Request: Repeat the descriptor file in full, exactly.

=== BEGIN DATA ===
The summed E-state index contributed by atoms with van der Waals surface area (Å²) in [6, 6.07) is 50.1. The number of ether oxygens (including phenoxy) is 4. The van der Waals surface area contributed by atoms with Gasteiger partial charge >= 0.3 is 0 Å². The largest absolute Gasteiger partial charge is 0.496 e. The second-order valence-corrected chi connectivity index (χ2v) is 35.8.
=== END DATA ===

The summed E-state index contributed by atoms with van der Waals surface area (Å²) in [6, 6.07) is 50.1. The number of ether oxygens (including phenoxy) is 4. The van der Waals surface area contributed by atoms with Gasteiger partial charge >= 0.3 is 0 Å². The largest absolute Gasteiger partial charge is 0.496 e. The second-order valence-corrected chi connectivity index (χ2v) is 35.8.